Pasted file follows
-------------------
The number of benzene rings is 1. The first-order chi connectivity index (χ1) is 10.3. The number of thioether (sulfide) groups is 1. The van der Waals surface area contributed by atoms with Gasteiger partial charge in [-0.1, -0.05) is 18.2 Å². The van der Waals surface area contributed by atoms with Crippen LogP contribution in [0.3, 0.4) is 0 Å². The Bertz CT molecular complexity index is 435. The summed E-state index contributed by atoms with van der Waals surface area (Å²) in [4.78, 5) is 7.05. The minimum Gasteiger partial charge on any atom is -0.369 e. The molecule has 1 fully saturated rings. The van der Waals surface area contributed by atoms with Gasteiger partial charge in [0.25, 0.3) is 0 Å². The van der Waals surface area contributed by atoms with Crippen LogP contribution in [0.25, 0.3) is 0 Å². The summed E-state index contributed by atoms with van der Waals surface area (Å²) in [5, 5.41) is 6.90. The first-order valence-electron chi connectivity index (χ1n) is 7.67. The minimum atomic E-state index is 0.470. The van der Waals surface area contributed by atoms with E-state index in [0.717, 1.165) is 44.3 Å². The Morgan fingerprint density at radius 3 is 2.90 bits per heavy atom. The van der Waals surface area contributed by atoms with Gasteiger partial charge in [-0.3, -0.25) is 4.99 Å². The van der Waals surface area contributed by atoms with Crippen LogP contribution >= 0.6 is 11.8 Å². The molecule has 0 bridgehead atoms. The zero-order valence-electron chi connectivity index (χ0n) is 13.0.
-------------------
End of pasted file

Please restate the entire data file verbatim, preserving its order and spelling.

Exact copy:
The number of benzene rings is 1. The first-order chi connectivity index (χ1) is 10.3. The number of thioether (sulfide) groups is 1. The van der Waals surface area contributed by atoms with Gasteiger partial charge in [-0.1, -0.05) is 18.2 Å². The van der Waals surface area contributed by atoms with Crippen LogP contribution in [0.3, 0.4) is 0 Å². The Bertz CT molecular complexity index is 435. The summed E-state index contributed by atoms with van der Waals surface area (Å²) in [4.78, 5) is 7.05. The minimum Gasteiger partial charge on any atom is -0.369 e. The molecule has 1 fully saturated rings. The van der Waals surface area contributed by atoms with Gasteiger partial charge in [0.25, 0.3) is 0 Å². The van der Waals surface area contributed by atoms with Crippen LogP contribution in [0.25, 0.3) is 0 Å². The summed E-state index contributed by atoms with van der Waals surface area (Å²) in [5, 5.41) is 6.90. The first-order valence-electron chi connectivity index (χ1n) is 7.67. The minimum atomic E-state index is 0.470. The van der Waals surface area contributed by atoms with E-state index in [0.717, 1.165) is 44.3 Å². The Morgan fingerprint density at radius 3 is 2.90 bits per heavy atom. The van der Waals surface area contributed by atoms with Gasteiger partial charge in [-0.3, -0.25) is 4.99 Å². The van der Waals surface area contributed by atoms with Crippen LogP contribution >= 0.6 is 11.8 Å². The molecule has 0 bridgehead atoms. The zero-order valence-electron chi connectivity index (χ0n) is 13.0.